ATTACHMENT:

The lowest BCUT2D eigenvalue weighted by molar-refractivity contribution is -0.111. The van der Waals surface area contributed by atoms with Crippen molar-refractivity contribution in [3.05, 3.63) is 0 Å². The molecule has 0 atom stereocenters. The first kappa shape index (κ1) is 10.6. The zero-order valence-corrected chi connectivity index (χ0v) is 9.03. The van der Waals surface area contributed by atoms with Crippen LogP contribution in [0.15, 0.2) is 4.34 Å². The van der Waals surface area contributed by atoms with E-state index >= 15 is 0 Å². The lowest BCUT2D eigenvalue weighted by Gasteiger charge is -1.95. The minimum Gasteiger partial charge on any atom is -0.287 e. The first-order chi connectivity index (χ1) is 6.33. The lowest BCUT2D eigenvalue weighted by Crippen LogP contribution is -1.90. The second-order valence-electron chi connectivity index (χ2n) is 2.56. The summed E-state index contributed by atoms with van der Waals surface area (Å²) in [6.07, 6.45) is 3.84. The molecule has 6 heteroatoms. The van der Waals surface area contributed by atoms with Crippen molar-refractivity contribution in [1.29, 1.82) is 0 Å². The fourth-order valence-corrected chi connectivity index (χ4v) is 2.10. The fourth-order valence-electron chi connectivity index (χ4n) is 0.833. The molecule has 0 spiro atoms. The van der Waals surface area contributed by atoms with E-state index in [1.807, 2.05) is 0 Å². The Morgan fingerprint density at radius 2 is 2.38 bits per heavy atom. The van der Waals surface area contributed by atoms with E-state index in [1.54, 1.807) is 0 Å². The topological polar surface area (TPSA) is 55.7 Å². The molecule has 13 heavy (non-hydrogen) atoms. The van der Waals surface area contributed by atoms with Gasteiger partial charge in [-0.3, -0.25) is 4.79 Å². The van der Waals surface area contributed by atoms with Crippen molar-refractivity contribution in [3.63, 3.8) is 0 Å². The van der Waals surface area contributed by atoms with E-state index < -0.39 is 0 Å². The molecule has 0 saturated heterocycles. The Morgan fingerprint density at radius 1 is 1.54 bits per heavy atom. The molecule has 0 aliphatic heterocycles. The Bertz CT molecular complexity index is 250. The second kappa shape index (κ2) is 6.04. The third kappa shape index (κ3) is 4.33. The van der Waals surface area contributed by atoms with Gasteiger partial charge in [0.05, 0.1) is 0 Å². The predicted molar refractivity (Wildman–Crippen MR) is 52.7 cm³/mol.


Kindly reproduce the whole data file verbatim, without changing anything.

The lowest BCUT2D eigenvalue weighted by molar-refractivity contribution is -0.111. The van der Waals surface area contributed by atoms with Crippen molar-refractivity contribution in [3.05, 3.63) is 0 Å². The molecule has 0 atom stereocenters. The first kappa shape index (κ1) is 10.6. The zero-order valence-corrected chi connectivity index (χ0v) is 9.03. The van der Waals surface area contributed by atoms with Crippen LogP contribution in [0.15, 0.2) is 4.34 Å². The van der Waals surface area contributed by atoms with E-state index >= 15 is 0 Å². The lowest BCUT2D eigenvalue weighted by Gasteiger charge is -1.95. The minimum Gasteiger partial charge on any atom is -0.287 e. The first-order chi connectivity index (χ1) is 6.33. The lowest BCUT2D eigenvalue weighted by Crippen LogP contribution is -1.90. The second-order valence-electron chi connectivity index (χ2n) is 2.56. The summed E-state index contributed by atoms with van der Waals surface area (Å²) in [6.07, 6.45) is 3.84. The molecule has 6 heteroatoms. The van der Waals surface area contributed by atoms with Crippen molar-refractivity contribution in [1.29, 1.82) is 0 Å². The fourth-order valence-corrected chi connectivity index (χ4v) is 2.10. The fourth-order valence-electron chi connectivity index (χ4n) is 0.833. The molecule has 0 spiro atoms. The van der Waals surface area contributed by atoms with E-state index in [1.807, 2.05) is 0 Å². The Morgan fingerprint density at radius 2 is 2.38 bits per heavy atom. The van der Waals surface area contributed by atoms with E-state index in [1.54, 1.807) is 0 Å². The topological polar surface area (TPSA) is 55.7 Å². The molecule has 13 heavy (non-hydrogen) atoms. The van der Waals surface area contributed by atoms with Gasteiger partial charge in [-0.3, -0.25) is 4.79 Å². The van der Waals surface area contributed by atoms with Crippen molar-refractivity contribution in [3.63, 3.8) is 0 Å². The van der Waals surface area contributed by atoms with E-state index < -0.39 is 0 Å². The molecule has 0 saturated heterocycles. The Morgan fingerprint density at radius 1 is 1.54 bits per heavy atom. The molecule has 0 aliphatic heterocycles. The Bertz CT molecular complexity index is 250. The second kappa shape index (κ2) is 6.04. The third kappa shape index (κ3) is 4.33. The van der Waals surface area contributed by atoms with Gasteiger partial charge in [0.05, 0.1) is 0 Å². The predicted molar refractivity (Wildman–Crippen MR) is 52.7 cm³/mol.